The issue is the President’s defenders are saying (including more or less in the committee hearing today) that the *inquiry* should never have happened because of the second hand accounts. That’s what I was taking issue with.

    Definitely agree that we cannot take anything in the complain as anything other than a claim that needs to be investigated.

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  19. Teve says:

    Wait till you hear what Trump said today about the whistleblower. Holy shitballs.

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  20. Kathy says:

    @Teve:

    I don’t really pay attention to what Dennison says. As I noted elsewhere, he has three modes of communication: boast, threaten, and complain. In addition, much of what he includes in threats, boasts, and complaints is false, wrong, or irrelevant.

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  21. Daryl and his brother Darryl says:

    @Teve:
    Just saw that…

    POTUS told staff that he wants to know who provided info to a whistle-blower about his call with the president of Ukraine, saying that whoever did so was “close to a spy” and that “in the old days,” spies were dealt with differently

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  22. Chip Daniels says:

    @drj:

    It is an open and obvious abuse of the public trust, using the power of the office and government for personal gain.

    When we the people authorize an individual to a position of power, we trust that they use it for the good of the people and the nation, not to further their own political goals.

    This is why any one of these acts are impeachable.

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  23. Scott F. says:

    @Kathy:

    They could also openly say the US is a Republican country, and Democrats are, at best, to be regarded as second class citizens.

    Trump has already been this explicit. Witness his tweets of the last 24 hours. He is on the record saying that investigating him is bad for the entire country and that impeachment is just the Democrats trying to destroy ALL Republicans, so the GOP must unite behind him to fight back.

    Neither of these points of attack are new and both are opening claiming that Trump = Republicans = Country.

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  24. Daryl and his brother Darryl says:

    He’s gonna get away with it, again.

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  25. Scott F. says:

    @Scott F.:
    I’d just add that it’s not just Trump saying this. Kevin McCarthy has already claimed that impeachment is just the Democrats trying to overturn the results of the last election. Lindsey Graham is calling Democrats insane for impeaching Trump over a phone call.

    Both Trump and the GOP truly are that egomaniacal.

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  26. Jay L Gischer says:

    @Daryl and his brother Darryl:

    He’s gonna get away with it, again.

    Boy howdy, am I familiar with this feeling. I think the best shot is to understand that Trump is a sprinter. All his energy is up front. He can hit hard, but he can’t stay in the game when he’s hit back, day after day.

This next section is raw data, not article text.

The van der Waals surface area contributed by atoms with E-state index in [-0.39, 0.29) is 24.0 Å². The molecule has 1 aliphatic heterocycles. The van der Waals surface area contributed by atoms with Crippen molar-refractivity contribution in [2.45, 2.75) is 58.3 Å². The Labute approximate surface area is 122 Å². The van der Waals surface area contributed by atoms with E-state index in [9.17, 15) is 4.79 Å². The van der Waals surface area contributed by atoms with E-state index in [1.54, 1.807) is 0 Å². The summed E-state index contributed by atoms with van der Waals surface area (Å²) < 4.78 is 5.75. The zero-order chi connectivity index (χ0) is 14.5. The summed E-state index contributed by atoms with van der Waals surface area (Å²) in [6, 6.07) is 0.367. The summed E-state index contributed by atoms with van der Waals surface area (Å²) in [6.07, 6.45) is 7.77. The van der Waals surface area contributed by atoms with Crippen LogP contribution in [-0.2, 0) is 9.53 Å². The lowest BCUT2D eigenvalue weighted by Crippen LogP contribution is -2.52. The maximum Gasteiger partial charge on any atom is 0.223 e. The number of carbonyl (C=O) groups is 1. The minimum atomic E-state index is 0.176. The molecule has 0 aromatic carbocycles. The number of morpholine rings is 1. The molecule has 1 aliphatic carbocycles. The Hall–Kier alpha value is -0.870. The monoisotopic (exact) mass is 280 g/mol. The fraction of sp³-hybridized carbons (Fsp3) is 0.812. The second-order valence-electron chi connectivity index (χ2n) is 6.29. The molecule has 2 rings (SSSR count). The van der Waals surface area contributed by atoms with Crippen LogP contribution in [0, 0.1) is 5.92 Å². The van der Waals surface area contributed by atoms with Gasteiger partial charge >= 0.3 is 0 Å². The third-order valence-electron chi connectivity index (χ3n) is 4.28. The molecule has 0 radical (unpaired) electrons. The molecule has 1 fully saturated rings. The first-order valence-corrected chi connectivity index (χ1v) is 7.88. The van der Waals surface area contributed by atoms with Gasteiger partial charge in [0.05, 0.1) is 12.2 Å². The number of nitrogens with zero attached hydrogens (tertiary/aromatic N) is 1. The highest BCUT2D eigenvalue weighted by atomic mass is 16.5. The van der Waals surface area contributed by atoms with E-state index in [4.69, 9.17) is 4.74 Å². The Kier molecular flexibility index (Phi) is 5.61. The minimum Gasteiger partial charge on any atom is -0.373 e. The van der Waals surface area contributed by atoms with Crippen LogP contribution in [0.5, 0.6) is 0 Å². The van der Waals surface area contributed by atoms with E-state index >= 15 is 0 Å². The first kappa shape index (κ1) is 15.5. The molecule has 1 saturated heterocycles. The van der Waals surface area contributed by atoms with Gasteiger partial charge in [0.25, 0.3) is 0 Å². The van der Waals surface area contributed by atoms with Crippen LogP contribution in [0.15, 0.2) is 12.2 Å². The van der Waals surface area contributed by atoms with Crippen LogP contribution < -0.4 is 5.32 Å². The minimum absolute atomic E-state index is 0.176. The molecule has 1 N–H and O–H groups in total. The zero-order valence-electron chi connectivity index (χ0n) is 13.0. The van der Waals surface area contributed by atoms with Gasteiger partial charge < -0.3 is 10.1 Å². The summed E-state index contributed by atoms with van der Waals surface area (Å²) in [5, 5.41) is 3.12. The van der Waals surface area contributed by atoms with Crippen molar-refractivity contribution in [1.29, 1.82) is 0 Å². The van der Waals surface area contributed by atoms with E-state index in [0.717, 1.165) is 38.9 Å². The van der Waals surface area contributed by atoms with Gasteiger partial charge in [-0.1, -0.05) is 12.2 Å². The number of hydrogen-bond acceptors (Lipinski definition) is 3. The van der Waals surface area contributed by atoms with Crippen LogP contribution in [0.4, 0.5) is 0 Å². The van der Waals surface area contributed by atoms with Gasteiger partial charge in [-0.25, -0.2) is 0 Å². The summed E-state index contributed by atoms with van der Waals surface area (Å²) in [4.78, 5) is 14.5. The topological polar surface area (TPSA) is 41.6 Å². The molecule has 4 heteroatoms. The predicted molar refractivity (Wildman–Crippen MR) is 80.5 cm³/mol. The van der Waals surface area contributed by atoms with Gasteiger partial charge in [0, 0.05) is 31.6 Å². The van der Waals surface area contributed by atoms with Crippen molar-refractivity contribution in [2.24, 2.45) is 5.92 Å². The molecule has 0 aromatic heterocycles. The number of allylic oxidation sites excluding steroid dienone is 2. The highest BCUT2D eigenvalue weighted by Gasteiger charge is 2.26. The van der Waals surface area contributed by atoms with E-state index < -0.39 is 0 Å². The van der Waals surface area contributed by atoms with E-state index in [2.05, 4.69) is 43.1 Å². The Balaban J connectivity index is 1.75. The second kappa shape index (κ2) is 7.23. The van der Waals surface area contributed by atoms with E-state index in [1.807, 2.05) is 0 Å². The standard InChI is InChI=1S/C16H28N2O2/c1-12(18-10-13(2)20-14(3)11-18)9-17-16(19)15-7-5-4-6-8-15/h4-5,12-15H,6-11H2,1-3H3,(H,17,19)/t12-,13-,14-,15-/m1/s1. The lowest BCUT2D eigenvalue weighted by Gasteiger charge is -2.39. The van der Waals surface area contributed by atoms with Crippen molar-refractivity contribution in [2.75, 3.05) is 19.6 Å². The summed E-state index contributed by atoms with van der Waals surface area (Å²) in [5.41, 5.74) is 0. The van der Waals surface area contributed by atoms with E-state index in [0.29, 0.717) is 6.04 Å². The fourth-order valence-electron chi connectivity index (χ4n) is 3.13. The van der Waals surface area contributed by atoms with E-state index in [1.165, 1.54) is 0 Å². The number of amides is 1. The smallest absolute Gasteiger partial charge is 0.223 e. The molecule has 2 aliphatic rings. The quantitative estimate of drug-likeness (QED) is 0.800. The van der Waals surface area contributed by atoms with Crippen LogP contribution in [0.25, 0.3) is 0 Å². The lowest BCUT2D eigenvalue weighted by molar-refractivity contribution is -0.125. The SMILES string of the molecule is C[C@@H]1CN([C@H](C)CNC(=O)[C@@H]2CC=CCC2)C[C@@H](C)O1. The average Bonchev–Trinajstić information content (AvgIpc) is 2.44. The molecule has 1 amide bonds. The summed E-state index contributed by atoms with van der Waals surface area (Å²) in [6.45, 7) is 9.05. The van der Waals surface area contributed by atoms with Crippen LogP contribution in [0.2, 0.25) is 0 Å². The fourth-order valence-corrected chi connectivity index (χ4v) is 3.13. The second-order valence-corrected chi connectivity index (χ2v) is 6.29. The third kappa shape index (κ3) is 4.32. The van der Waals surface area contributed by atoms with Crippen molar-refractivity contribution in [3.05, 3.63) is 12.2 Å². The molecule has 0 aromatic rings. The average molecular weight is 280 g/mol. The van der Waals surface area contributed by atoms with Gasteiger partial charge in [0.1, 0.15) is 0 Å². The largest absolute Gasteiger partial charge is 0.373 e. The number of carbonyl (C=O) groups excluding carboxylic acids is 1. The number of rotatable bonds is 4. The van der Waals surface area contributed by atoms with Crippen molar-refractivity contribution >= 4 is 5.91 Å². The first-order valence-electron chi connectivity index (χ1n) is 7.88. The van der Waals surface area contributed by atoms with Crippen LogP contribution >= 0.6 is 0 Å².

Remember the shutdown? He can’t go the distance. I think that’s how this has to work. Just keep the pressure on him, day after day. I think that’s the best shot. I don’t know whether it will work or not, though.

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  27. Jen says:

    @Daryl and his brother Darryl: Depressingly, I think you are likely right.

    This is all so simple, and yet people STILL don’t understand it.

    1) It is against the law for any candidate for federal office to request campaign help from a foreign government, individual or entity.

    2) Trump clearly and specifically asked the president of a foreign country to initiate/reopen an investigation into a matter that had already been investigated and closed with no wrongdoing.

    3) He made this request indicating it would be a “favor,” after discussing the holdup of military aid.

    And that’s just the phone call.

    We also have:

    – The president directing members of his administration to lie to members of Congress when they asked why the military aid was being delayed (“tell them it’s stuck in an interagency process” when he knew full well that was a lie)

    – The president (apparently/allegedly) shielding other such phone calls with political ramifications on a server that was designated for content that dealt with national security (hey, look, Trump’s got a server problem now too), which is almost certainly inappropriate if not illegal

    – The president has his personal lawyer running around the globe, mucking up foreign policy by making statements and claims that ran counter to official channels, which again is inappropriate if not illegal (or just plain stupid, take your pick).

    And YET, here we are, the media is dishing out all of their “but Republicans say…” nonsense.

    Good grief.

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  28. Jax says:

    @Jen: That’s probably the best synopsis I’ve seen yet.

    And he STILL might get away with it.

    ReplyReply